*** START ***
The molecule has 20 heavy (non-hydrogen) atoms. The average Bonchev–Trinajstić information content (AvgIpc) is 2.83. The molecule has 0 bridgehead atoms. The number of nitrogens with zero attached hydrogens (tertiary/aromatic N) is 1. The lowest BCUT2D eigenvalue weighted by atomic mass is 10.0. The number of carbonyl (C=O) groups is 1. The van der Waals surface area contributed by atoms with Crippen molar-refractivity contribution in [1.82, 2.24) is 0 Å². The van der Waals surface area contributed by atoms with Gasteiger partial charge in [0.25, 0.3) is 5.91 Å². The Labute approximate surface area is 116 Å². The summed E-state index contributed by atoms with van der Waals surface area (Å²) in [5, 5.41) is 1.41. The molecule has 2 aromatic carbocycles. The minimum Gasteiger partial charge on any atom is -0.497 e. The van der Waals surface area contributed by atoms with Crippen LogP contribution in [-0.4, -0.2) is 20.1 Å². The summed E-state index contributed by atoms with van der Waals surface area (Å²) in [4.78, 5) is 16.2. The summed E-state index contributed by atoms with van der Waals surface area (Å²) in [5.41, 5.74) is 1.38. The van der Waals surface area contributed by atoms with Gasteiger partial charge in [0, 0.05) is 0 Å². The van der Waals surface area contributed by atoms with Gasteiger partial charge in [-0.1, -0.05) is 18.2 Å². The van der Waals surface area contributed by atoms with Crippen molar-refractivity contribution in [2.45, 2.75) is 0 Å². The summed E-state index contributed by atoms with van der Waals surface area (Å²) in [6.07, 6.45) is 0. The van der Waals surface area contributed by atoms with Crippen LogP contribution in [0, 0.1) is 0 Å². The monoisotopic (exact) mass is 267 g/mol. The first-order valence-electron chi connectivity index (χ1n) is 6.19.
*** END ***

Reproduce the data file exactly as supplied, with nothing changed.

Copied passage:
The molecule has 20 heavy (non-hydrogen) atoms. The average Bonchev–Trinajstić information content (AvgIpc) is 2.83. The molecule has 0 bridgehead atoms. The number of nitrogens with zero attached hydrogens (tertiary/aromatic N) is 1. The lowest BCUT2D eigenvalue weighted by atomic mass is 10.0. The number of carbonyl (C=O) groups is 1. The van der Waals surface area contributed by atoms with Crippen molar-refractivity contribution in [1.82, 2.24) is 0 Å². The van der Waals surface area contributed by atoms with Gasteiger partial charge in [0.25, 0.3) is 5.91 Å². The Labute approximate surface area is 116 Å². The summed E-state index contributed by atoms with van der Waals surface area (Å²) in [5, 5.41) is 1.41. The molecule has 2 aromatic carbocycles. The minimum Gasteiger partial charge on any atom is -0.497 e. The van der Waals surface area contributed by atoms with Crippen LogP contribution in [-0.4, -0.2) is 20.1 Å². The summed E-state index contributed by atoms with van der Waals surface area (Å²) in [4.78, 5) is 16.2. The summed E-state index contributed by atoms with van der Waals surface area (Å²) in [5.41, 5.74) is 1.38. The van der Waals surface area contributed by atoms with Gasteiger partial charge in [0, 0.05) is 0 Å². The van der Waals surface area contributed by atoms with Gasteiger partial charge in [-0.1, -0.05) is 18.2 Å². The van der Waals surface area contributed by atoms with Crippen molar-refractivity contribution in [2.45, 2.75) is 0 Å². The summed E-state index contributed by atoms with van der Waals surface area (Å²) in [6.07, 6.45) is 0. The van der Waals surface area contributed by atoms with Crippen LogP contribution in [0, 0.1) is 0 Å². The monoisotopic (exact) mass is 267 g/mol. The first-order valence-electron chi connectivity index (χ1n) is 6.19.